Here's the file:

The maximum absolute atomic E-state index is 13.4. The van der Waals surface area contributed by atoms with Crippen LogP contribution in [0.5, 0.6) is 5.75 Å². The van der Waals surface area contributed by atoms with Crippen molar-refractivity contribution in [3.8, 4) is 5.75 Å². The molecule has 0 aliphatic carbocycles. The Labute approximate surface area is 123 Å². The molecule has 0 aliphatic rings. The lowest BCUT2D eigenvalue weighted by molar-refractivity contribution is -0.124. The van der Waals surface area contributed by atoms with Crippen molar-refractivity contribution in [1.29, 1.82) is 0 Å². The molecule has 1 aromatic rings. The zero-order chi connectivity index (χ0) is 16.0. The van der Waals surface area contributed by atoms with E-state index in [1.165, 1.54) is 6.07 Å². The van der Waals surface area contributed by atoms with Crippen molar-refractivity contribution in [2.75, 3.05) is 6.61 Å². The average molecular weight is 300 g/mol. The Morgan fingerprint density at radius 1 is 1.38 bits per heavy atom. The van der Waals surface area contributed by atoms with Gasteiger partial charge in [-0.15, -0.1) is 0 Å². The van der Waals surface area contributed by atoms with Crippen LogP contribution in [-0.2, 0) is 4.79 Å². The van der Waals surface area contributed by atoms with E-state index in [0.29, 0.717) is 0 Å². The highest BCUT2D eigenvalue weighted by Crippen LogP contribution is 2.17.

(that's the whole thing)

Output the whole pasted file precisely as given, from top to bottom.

The maximum absolute atomic E-state index is 13.4. The van der Waals surface area contributed by atoms with Crippen LogP contribution in [0.5, 0.6) is 5.75 Å². The van der Waals surface area contributed by atoms with Crippen molar-refractivity contribution in [3.8, 4) is 5.75 Å². The molecule has 0 aliphatic carbocycles. The Labute approximate surface area is 123 Å². The molecule has 0 aliphatic rings. The lowest BCUT2D eigenvalue weighted by molar-refractivity contribution is -0.124. The van der Waals surface area contributed by atoms with Crippen molar-refractivity contribution in [1.29, 1.82) is 0 Å². The molecule has 1 aromatic rings. The zero-order chi connectivity index (χ0) is 16.0. The van der Waals surface area contributed by atoms with E-state index in [1.165, 1.54) is 6.07 Å². The van der Waals surface area contributed by atoms with Crippen molar-refractivity contribution in [2.75, 3.05) is 6.61 Å². The average molecular weight is 300 g/mol. The Morgan fingerprint density at radius 1 is 1.38 bits per heavy atom. The van der Waals surface area contributed by atoms with Gasteiger partial charge in [-0.15, -0.1) is 0 Å². The van der Waals surface area contributed by atoms with Crippen LogP contribution in [-0.2, 0) is 4.79 Å². The van der Waals surface area contributed by atoms with E-state index in [0.29, 0.717) is 0 Å². The highest BCUT2D eigenvalue weighted by Crippen LogP contribution is 2.17.